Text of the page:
4 years, 5 months ago
The narrative changes yet again.
The size and “lethality” of the attack on the U.S. consulate compound in Benghazi, Libya, that left Ambassador Chris Stevens and three other Americans dead was “unprecedented,” a senior State Department official said today.
Senior State Department officials today gave the most detailed account to-date of the attack on the U.S. consulate in Benghazi on Sept. 11, which killed Ambassador Chris Stevens and three other diplomats. One official said the nature of the assault was unparalleled in recent history.
“The lethality and number of armed people is unprecedented,” one of the officials said. “There was no attack anywhere in Libya — Tripoli or Benghazi — like this, So it is unprecedented and would be very, very hard to find a precedent like that in recent diplomatic history.”
So there was no reason to have suspect such an event could have occurred, or so the State Department seems to want us to think.
I give you Jeddah in 2005.
It took only five seconds for al Qaeda terrorists to break into the U.S. compound in Jeddah in an attack that killed five people, according to tapes obtained exclusively by ABC News.
The terrorists entered the compound at 11:16 a.m. on a day when the compound was supposed to be at a critical threat level. As seen on tape, a white U.S. government consulate vehicle pulls up to a side gate where it waits for two security barriers to be opened. Chanting “God is great” over a cell phone to their accomplices, the terrorists pull up in their four-door sedan just as the consulate car is cleared.
“Obviously they’d done a surveillance action on this facility,” said Tony Deibler, a former State Department security officer, as he watched the tapes of the December 2004 attack.
The terrorists’ car is blocked, but they exit on foot and open fire. Within five seconds, they get through the security gates, including an expensive obstacle known as a Delta barrier.
As the terrorists run inside, the Saudi National Guard troops assigned to protect the consulate run in the opposite direction — away from the fight.
“Well, I hate to say it because I have a lot of friends who are on the Saudi National Guard, but they’re running away,” Deibler said. “At least, that National Guardsman took his weapon with him, although he’s going the wrong way.”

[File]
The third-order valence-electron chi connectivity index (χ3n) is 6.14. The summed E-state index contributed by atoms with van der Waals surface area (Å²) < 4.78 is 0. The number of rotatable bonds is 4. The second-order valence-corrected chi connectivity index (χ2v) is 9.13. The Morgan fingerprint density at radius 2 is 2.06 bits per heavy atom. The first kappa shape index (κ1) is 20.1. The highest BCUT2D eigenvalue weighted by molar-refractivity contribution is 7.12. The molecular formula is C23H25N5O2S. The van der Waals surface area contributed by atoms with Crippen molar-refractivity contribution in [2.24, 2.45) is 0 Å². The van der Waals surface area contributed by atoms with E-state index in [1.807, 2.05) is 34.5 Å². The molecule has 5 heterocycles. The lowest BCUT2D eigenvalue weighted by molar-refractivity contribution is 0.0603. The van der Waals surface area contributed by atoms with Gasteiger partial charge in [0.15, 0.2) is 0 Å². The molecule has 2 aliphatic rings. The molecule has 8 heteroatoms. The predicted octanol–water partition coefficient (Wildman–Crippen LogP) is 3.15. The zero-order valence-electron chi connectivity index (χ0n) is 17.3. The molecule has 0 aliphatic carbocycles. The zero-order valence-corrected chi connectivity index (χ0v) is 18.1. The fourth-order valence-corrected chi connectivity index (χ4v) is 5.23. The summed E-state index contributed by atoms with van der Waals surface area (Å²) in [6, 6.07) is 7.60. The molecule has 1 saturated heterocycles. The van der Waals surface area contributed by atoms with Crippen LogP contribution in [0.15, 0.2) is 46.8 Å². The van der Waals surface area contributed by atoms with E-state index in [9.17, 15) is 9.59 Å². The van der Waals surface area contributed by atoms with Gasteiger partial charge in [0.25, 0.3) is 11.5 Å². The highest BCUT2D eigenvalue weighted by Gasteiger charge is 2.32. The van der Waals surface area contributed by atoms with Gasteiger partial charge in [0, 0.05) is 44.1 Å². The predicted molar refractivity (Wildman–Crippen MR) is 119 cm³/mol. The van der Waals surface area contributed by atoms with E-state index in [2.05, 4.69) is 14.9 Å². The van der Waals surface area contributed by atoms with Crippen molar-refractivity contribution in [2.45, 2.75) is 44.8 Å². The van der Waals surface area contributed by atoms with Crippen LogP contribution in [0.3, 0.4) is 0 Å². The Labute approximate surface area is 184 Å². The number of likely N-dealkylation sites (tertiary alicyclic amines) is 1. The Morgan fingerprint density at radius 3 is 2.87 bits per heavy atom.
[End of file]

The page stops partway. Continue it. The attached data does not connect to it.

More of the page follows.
One minute into the attack, the terrorists have the run of the compound as employees run for their lives. The attackers open fire on several buildings. By 11:19 a.m., all Americans are safely secured inside the consulate’s main building after what is known as the “duck and cover” alarm. Meanwhile, the terrorists attempt unsuccessfully to get past security doors and rig an explosive charge. Four minutes later, the Marines release tear gas, but the State Department uses a weaker version than the military so it appears to have little effect on the attackers.
“You can see it’s dissipating already, and it’s not even, it’s not having any effect at all,” Deibler described, as he watched the tapes of the attack.
At 11:47 a.m., the terrorists take down the American flag in front of the consulate. After that, out of the sight of the cameras, they take four U.S. employees and a local guard hostage, all of whom are later killed. Ten others under the protection of the U.S. consulate will be injured.
And Kenya and Tanzania in 1998.
The near-simultaneous bombing attacks on the US Embassies in Nairobi, Kenya and Dar es Salaam, Tanzania took place on 7 August 1998. In Nairobi, where the US Embassy was located in a congested downtown area, the attack killed 291 persons and wounded about 5,000. The bombing in Dar es Salaam killed 10 persons and wounded 77.
As early as December 1993, a team of al Qaeda operatives had begun casing targets in Nairobi for future attacks. It was led by Ali Mohamed, a former Egyptian army officer who had moved to the United States in the mid-1980s, enlisted in the U.S. Army, and became an instructor at Fort Bragg. He had provided guidance and training to extremists at the Farouq mosque in Brooklyn, including some who were subsequently convicted in the February 1993 attack on the World Trade Center. The casing team also included a computer expert whose write-ups were reviewed by al Qaeda leaders.
The team set up a makeshift laboratory for developing their surveillance photographs in an apartment in Nairobi where the various al Qaeda operatives and leaders based in or traveling to the Kenya cell sometimes met. Banshiri, al Qaeda’s military committee chief, continued to be the operational commander of the cell; but because he was constantly on the move, Bin Ladin had dispatched another operative, Khaled al Fawwaz, to serve as the on-site manager. The technical surveillance and communications equipment employed for these casing missions included state-of-the-art video cameras obtained from China and from dealers in Germany. The casing team also reconnoitered targets in Djibouti.
I suppose that we could attribute the ignorance to young State Department employees, recent graduates of international studies programs, who have no personal recollection of these attacks and believe that we are going to solve all of the world’s ills by dialogue.
But does anyone at State use Google? Do these clowns scrutinize anything before they release it?